Parenting, Abington style: Why I go hiking with my kids

Parenting, - Abington Style - Adriane Heine

I didn’t grow up in a family that hiked. For exercise, my father played tennis and golf and my mother took the occasional jazzercize class. When I was introduced to hiking in my early 20s, it felt like I hit the jackpot. I couldn’t believe what I had been missing. Hiking provided invigorating exercise, breathtaking vistas, relationship-building camaraderie, exciting exploration, and contact with nature. All of this, and it was free. It became my favorite thing to do.

Introducing my kids to hiking has been so much fun. As spring is taking hold, we are making a point of getting out more, and the benefits are plentiful.

Here are a few reasons hiking is awesome:

1. It’s like meditation, but easier. Thoughts of to-do lists and other stressors are banished from your mind as you focus on where your foot should fall, the breeze through the trees, the dappling light through the forest canopy and the sounds of nature.

2. Everyone is exercising without realizing it.

3. We are all unplugged and away from the tedium of social media.

4. We are exploring nature, seeing exciting things like hawks, lizards, waterfalls and mountain tops. Almost as pleasing are more subtle treasures like lush ferns, huge maple leaves, rushing streams, quiet lakes, fallen trees, intriguing holes and lichen and mushrooms growing on bark.

5. We talk. Being in nature inspires discussions about protecting and preserving the environment, as well as about the beauty and wonder of our world. It promotes the very healthy emotion of gratitude. Conversation flows and more is shared when it’s not an awkward parent-child, face-to-face inquiry.

6. My youngest lets her imagination run wild. She runs ahead, creating virtual games in the forest. Around every turn is another world. There are good guys and bad guys, avatars and kingdoms.

7. It’s free fun with the family.

Here are a few tips I have picked up along the way:

1. Everyone must be properly equipped starting with sturdy, rubber-soled shoes with hearty treads. Long sleeves and long pants are good protection, along with a hat. One backpack for the group is helpful, for water, snacks, tissues and a phone.

2. We all get sprayed down with a tick-repellant spray just before we go in to the forest. That includes the dog. After the hike and before getting in the ca, everyone gets a quick tick-check. I have a brush and some treats for the dog so she will stay still while I brush her, almost always finding a tick or two.

3. For a longer hike, especially one with a scenic vista or destination like a waterfall, have a picnic at the halfway point before turning around. It is a celebration of your success at reaching your goal and a great time to chat. Simple things like apples, oranges, bananas or granola bars do the trick, along with some water. Don’t forget to pack a bowl so your dog can have a drink, too.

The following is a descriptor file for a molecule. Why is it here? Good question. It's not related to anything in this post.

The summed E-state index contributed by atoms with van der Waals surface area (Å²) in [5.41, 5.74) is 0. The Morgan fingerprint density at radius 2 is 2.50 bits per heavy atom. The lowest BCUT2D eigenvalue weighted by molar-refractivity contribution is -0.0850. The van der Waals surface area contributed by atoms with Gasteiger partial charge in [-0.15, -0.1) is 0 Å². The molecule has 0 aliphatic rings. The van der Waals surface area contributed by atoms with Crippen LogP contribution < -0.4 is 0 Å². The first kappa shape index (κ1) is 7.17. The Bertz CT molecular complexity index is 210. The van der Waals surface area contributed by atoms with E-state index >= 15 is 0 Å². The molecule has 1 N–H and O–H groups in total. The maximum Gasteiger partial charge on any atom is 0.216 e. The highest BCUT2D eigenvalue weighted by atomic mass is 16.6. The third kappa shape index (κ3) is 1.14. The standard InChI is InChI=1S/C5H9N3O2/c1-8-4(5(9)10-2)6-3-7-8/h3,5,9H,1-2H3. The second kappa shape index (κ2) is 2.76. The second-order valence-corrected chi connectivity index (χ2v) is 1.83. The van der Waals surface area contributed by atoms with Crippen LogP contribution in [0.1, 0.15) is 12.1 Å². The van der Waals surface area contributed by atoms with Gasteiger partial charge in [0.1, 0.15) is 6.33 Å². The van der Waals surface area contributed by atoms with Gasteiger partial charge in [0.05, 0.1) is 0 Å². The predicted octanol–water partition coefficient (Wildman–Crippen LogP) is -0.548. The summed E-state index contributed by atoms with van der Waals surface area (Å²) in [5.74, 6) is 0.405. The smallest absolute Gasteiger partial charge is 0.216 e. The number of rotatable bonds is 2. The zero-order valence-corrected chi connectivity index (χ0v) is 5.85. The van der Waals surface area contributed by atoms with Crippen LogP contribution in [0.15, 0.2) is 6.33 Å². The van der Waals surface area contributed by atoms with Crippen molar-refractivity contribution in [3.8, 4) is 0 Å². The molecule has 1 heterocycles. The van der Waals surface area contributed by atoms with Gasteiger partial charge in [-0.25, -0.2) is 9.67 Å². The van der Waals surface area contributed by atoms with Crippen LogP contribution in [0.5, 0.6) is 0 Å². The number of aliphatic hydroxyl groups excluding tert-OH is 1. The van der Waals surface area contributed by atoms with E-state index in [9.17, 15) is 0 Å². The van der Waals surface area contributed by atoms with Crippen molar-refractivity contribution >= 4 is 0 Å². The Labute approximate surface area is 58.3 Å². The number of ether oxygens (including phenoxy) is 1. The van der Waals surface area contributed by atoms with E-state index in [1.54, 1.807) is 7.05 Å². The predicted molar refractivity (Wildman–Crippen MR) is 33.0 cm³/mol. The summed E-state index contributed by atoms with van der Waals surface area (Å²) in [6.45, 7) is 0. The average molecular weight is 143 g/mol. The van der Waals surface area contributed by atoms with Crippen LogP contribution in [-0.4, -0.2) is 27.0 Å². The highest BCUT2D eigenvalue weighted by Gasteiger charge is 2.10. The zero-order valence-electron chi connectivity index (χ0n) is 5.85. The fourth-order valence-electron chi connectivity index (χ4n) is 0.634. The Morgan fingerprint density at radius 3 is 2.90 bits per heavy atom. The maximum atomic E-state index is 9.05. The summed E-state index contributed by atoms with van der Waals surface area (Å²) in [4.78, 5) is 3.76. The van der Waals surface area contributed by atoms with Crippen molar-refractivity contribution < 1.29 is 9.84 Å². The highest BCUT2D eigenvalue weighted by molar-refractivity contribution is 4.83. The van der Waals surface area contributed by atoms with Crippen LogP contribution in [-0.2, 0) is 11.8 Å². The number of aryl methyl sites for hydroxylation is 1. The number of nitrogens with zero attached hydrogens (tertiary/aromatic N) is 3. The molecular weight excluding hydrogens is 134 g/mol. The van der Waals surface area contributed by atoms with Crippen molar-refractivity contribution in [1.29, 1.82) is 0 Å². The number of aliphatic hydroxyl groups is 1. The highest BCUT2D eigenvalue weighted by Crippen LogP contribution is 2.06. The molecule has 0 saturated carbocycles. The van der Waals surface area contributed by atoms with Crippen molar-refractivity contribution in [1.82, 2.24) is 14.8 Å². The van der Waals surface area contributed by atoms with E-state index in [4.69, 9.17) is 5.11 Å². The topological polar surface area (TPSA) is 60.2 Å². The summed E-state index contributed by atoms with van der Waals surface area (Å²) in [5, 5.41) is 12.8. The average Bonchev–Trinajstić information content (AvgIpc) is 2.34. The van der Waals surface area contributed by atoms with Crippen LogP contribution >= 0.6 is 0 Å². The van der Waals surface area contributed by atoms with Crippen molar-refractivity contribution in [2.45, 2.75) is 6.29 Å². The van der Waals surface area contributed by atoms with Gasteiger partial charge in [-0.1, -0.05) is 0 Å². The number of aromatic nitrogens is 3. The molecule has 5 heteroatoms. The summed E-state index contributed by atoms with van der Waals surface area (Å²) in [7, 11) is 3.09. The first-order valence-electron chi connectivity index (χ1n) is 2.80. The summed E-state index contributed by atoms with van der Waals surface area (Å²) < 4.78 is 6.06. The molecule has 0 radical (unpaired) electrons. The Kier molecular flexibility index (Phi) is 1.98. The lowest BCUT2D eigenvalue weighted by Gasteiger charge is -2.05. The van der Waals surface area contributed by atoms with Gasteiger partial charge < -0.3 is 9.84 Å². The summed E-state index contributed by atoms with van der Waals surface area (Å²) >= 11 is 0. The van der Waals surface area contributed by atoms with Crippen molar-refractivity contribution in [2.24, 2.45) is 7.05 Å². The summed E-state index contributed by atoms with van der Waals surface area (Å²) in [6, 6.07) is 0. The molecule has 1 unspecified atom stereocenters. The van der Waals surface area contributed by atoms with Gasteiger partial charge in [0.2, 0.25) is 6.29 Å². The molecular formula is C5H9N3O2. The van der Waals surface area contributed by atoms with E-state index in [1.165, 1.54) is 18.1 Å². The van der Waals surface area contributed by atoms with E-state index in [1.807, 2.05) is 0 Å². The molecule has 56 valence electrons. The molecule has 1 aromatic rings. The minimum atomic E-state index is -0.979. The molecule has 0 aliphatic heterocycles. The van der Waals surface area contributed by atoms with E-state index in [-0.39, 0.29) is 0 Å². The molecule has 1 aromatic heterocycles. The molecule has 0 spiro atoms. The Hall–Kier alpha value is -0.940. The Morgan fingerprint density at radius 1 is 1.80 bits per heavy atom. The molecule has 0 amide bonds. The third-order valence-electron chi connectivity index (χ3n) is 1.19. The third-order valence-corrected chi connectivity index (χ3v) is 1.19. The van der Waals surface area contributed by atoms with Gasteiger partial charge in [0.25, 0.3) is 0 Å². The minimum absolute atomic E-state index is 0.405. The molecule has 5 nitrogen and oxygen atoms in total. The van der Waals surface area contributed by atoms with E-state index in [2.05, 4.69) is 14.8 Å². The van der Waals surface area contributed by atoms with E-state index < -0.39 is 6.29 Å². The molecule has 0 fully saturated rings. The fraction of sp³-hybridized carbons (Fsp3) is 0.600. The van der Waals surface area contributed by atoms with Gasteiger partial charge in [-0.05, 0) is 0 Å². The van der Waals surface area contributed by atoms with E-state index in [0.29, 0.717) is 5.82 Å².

4. Try not to have time constraints. Hiking is best without a schedule. The teens often want to stop to take artsy photos, and the little ones will want to explore and investigate things that catch their attention.

5. After a long hike, especially one that ends near sunset, the grown-ups in the crew should plan for a little après-hike. An adult beverage outside is a great way to end your adventure.

Time is of the essence in busy schedules, so I avoid driving long distances to hike. Here are a few favorite local spots:

1. Lackawanna State Park — We have two favorite trails. Heading to the park on Abington Road from Clarks Summit, take a left into the very first entrance to the park, South Shore Road. The road ends with a parking lot. There is a boat house and many colorful canoes and kayaks line the shore. Looking at the lake, head to your left to enter the trail. This trail ends up at the dam/waterfall. Our other spot is further along on Abington Road. Just when you are about to cross the overpass that dissects the lake, pull off to the right and park along the road. The trailhead is obvious. This section has beautiful viewing points for the lake.

2. Seven Tubs Nature Area — Take 81 South to 115 South in Wilkes-Barre. Go 1.5 miles to the entrance on the right. This is a gorgeous hike along a rushing river. Go on a weekday or in the off-season, as it can be crowded.

3. Little Rocky Glen — Take 6W/11N to Factoryville. Stay on Route 6 when they split. About 2 miles later, take a left onto State Route 2012. The trail will come up quickly on your right. This is a gorgeous spot with raging water and quiet pools. In the warm months, you may want to get wet. Beyond the water features, there is a short hike around a hillside meadow.

4. Lake Scranton — Take 81 South to Moosic Street/307 exit. Go left. Follow for 2 to 3 miles. There will be a parking lot on the right at the trail head. This is a beautiful lake and the trail goes all the way around it. This hike is a bit long for the little ones, taking up to two hours, depending on speed.

5. Dick & Nancy Eales Preserve/Moosic Mountain — Take 81 South to the Casey Highway/6. Take exit 1 and go left to follow Marshwood Road away from the industrial parks. In about 3 or 4 miles, you will see the sign and a parking lot on the left. This is an expansive hiking area with many trails and beautiful views.


Abington Style

Adriane Heine

Reach the Abington Journal newsroom at 570-991-6405 or by email at

Reach the Abington Journal newsroom at 570-991-6405 or by email at